COVID can rebound after treatment with Paxlovid

COVID can rebound after treatment with Paxlovid

WEDNESDAY May 25, 2022

COVID-19 may make a comeback after an infected person goes through a round of Paxlovid, the antiviral used to minimize a bout with the coronavirus, according to an advisory released Tuesday by the US Centers for Disease Control and Prevention.

“Recent case reports document that some patients with a normal immune response who have taken a five-day course of Paxlovid for a laboratory-confirmed infection and have recovered may experience recurrent disease two to eight days later, including patients who have been vaccinated and/or boosted,” the CDC advisory said.

In these cases of “COVID-19 rebound“, the disease improved or resolved in an average of three days, without additional anti-COVID treatment, the CDC said.

A relapse after treatment with Paxlovid does not mean the antiviral is not working, the advisory adds.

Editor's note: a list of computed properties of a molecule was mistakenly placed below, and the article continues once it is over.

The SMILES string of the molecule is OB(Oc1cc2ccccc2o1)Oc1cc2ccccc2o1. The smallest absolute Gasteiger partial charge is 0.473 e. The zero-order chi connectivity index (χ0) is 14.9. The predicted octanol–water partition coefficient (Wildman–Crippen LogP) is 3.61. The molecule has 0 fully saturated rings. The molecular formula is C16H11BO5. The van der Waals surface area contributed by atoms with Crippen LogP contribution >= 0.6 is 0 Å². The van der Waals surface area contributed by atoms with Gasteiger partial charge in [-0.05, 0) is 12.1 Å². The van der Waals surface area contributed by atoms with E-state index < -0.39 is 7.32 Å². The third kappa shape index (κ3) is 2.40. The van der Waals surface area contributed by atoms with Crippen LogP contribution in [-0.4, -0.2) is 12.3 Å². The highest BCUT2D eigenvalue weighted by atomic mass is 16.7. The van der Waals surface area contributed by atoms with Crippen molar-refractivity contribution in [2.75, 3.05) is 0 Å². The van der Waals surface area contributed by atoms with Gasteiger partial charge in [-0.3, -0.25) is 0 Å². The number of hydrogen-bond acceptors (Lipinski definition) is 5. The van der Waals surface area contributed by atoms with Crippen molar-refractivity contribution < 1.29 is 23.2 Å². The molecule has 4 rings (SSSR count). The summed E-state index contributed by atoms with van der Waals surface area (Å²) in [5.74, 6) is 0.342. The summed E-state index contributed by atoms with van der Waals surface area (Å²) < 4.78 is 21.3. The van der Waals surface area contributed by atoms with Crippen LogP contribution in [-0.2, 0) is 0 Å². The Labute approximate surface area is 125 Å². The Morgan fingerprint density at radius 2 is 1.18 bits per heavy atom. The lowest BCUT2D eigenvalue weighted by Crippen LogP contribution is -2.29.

“A brief return of symptoms may be part of the natural history of SARS-CoV-2 (the virus that causes COVID-19) in some people, regardless of Paxlovid treatment and regardless of vaccination status,” the CDC said.

The agency added that “Paxlovid continues to be recommended for the early-stage treatment of mild to moderate COVID-19 in people at high risk of progression to severe disease.”

In clinical trials for Paxlovidsuch a rebound has been seen in some people who were in the placebo group and did not receive the drug, noted Dr. Amesh Adalja, principal investigator at the Johns Hopkins Center for Health Security in Baltimore.

In the original study, virus levels rose after 10 days in 1 to 2 percent of those taking the drug or placebo pills, noted Pfizer and the U.S. Food and Drug Administration.

“It is not known how common the rebound phenomenon of COVID-19 is, whether it is a natural progression of the disease in some individuals, what this relationship with Paxlovid and what’s behind it,” Adalja said.

He added that people with COVID rebound “did not have severe illness” but should self-isolate to protect others.

“People should be alert for a rebound in symptoms and test themselves and assume contagiousness if they test positive,” Adalja said.

More information

The United States Centers for Disease Control and Prevention know more about COVID-19[feminine].

SOURCES: US Centers for Disease Control and Prevention, statement, May 24, 2022; Amesh Adalja, MD, Principal Investigator, Johns Hopkins Center for Health Security, Baltimore

By Dennis Thompson Health Day Reporter

Medical news
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